neighbor, “ and hate thine enemy.” But on the principle which is now advocated, the moral law as uttered § the mouth of the Saviour, is “Love your enemies, bless them that curse you, do good to them that hate you, and pray for them that despitefully use you, and persecute you.” . This important command is enforced irresistibly, by the example of our Heavenly Father. “For he maketh his sun to rise on the evil and on the good ; and sendeth rain on the just, and on the unjust.”. All, both bad and good, friends and enemies, share alike, and in common, the bounties and blessings of a merciful providence. Yea, the divine example of love to enemies extends further. For, says the beloved John, “God commendeth his love towards us, in that when we were sinners, Christ died for us. We are o: to love the most vile and ungrateful—to do good and lend, hoping for nothing again.” “For if ye love them that love you, what reward have ye P Sinners also love those that love them.” “And do not even the publicans so P’’ The duty of love to enemies, gives ample support to the doctrine of self-denial. And this love is most evidently holy, and disinterested. By this love, wherever it o christians are clearly distinguished from the ungodly world. By this Christ distinguished himself, as the holy and merciful Saviour. For, soardent was his love to his enemies, that he spent his last breath, under their torturing hands, in prayer for them : “Fa: ther, forgive them, for they know not what they do.” Is it ossible, that any man, who has heard of the life and j of the blessed Redeemer, should reject, for a moment, the great doctrine of self-denial, and love to enemies P. In this, above all things, Christ was distinished; and “If any man have not the spirit of Christ, #. is none of his.” By all that has been said, however, respecting selfdenial and love to enemies, it is not to be understood, that we are to have delight in them ; or to love them, with a love of complacency. To love them with delight, or complacency, would exclude the idea of self-denial ; and would imply, that we ourselves possess the same

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odious character, and are pursuing the same wicked courses. The holy Psalmist, speaking of the enemies of God, expressed, in the strongest terms, his utter abhorrence of them. “ Do I not hate them, O Lord ' that hate thee P and am I not grieved with them that rise up against thee P I hate them with perfect hatred—I count them mine enemies.” The Lord also has infinite abhorrence of the wicked. “ The wicked, and him that loveth violence, his soul hateth.” “God judgeth the righteous, and God is angry with the wicked every day.” Innumerable are the expressions of his anger, and hatred, though his very name and nature are love. Christ, whose benevolence was infinite, and whose love to his enemies was wonderful ; was affected with a holy indignation against stupid unbelievers. “He marvelled because of their unbelief.” And “ He looked round about upon the captious multitude with anger, bein grieved for the hardness of their hearts.” He felt an expressed the highest indignation against those sinners, for whom, in infinite benevolence and mercy, he laid down his life on the cross. Thus we see a wide difference between a love of complacency, and a holy, disinterested love of benevolence. Complacency is a hol affection, when it has for its object a holy character. But when it has for its object a wicked character, it is a wicked affection. Accordingly, we find, that love to the Christian brethren, viewing them in their true character, is an evidence of a saving change of heart. “We know that we have passed from death unto life, because we love the brethren.” Can we but only be assured, that we delightin those very things, in which the true christian character consists, we may be well satisfied, that we have passed from death unto life. Cordial complacency and fellowship with real christians, cannot exist in the unreenerate heart. But if our love of christians be an interested and selfish affection, it is no evidence of real religion; nor of a holy complacency. It is, on the contrary, an evidence, that we are strangers to the nature of true religion; and liable to perish in a vain delusion.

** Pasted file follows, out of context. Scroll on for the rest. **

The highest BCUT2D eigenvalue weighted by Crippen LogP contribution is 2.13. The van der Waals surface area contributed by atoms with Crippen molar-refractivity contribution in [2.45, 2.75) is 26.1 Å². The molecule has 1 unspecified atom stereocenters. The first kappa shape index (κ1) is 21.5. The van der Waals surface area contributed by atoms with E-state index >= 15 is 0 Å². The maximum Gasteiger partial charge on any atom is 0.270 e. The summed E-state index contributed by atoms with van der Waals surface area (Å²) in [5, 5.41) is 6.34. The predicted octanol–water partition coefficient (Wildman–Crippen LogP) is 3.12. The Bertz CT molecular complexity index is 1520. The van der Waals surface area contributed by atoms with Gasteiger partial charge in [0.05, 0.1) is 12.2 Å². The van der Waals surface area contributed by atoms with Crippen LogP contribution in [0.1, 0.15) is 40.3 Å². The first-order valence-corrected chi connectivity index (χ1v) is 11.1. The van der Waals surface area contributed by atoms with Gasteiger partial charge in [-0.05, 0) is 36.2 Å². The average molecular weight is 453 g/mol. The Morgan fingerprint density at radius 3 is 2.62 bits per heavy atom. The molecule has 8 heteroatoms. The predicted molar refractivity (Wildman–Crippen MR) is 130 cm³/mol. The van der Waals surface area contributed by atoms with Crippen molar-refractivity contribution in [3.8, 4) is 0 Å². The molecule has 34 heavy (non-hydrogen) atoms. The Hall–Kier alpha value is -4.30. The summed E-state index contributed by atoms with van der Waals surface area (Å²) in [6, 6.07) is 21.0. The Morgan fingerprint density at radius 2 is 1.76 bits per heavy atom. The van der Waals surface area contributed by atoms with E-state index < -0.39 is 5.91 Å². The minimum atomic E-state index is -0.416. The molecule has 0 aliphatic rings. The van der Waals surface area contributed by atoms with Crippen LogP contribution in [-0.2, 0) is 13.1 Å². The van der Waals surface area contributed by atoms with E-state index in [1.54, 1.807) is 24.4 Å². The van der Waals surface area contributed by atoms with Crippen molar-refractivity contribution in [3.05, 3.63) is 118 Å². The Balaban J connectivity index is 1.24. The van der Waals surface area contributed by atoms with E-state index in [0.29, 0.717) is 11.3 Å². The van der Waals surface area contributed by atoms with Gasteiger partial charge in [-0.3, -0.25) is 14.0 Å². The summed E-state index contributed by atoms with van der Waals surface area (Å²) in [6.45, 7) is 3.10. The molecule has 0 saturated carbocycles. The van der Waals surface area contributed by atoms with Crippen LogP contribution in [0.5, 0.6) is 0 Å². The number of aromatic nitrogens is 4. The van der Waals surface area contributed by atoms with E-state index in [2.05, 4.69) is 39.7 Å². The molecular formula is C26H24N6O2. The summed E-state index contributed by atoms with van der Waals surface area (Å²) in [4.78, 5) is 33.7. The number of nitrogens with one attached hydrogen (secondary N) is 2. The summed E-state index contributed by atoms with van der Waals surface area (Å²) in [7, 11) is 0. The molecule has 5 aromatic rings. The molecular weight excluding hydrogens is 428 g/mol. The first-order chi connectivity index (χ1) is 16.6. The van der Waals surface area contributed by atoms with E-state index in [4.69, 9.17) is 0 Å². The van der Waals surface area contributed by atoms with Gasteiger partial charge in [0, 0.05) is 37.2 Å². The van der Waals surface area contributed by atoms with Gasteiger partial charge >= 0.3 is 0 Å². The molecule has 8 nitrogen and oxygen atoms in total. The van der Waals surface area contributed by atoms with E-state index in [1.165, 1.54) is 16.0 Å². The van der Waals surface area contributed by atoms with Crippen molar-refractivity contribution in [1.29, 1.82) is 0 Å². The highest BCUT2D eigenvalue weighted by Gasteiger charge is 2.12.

1. In attending to this subject, which exhibits the moral nature of the religion which we profess, as consisting essentially in self-denial, and holy love or benevolence; we are strongly impressed with the idea, that such doctrine as this is certainly from God. As the Apostle says, such doctrine as this Is Not AFTER MAN. It is most directly opposed to the views and feelings of every natural heart. From whence then could it proceed, but from the inspiration of the Almighty P

2. The doctrine of self-denial, and true benevolence is altogether a practical doctrine. , Let it be ever so well investigated, and ever so firmly believed, it can be of no advantage to us, unless it be put in daily practice. To what purpose can it be, to hold the truth in unrighteous: mess £ It will but aggravate our damnation. “For it had been better for us not to have known the way of life, than after we have known it, to turn from the holy commandment.” “If ye know things, therefore, happy are ye, if ye do them.”.....AMEN.

, ESSAY XXIII. Submission to God.

ONE of the most precious fruits of self-denial is a hunble and cordial submission to God. This is a duty which is enerally acknowledged, and even most commonly pro#. by mankind, especially on their dying beds. Happy would it be, could we discover, in all instances, goo evidence, of the sincerity of this profession. But of this evidence, we have reason to fear, there is, in many in: stances, a great deficiency. For there is what is called a forced submission? as well as one that is voluntary, and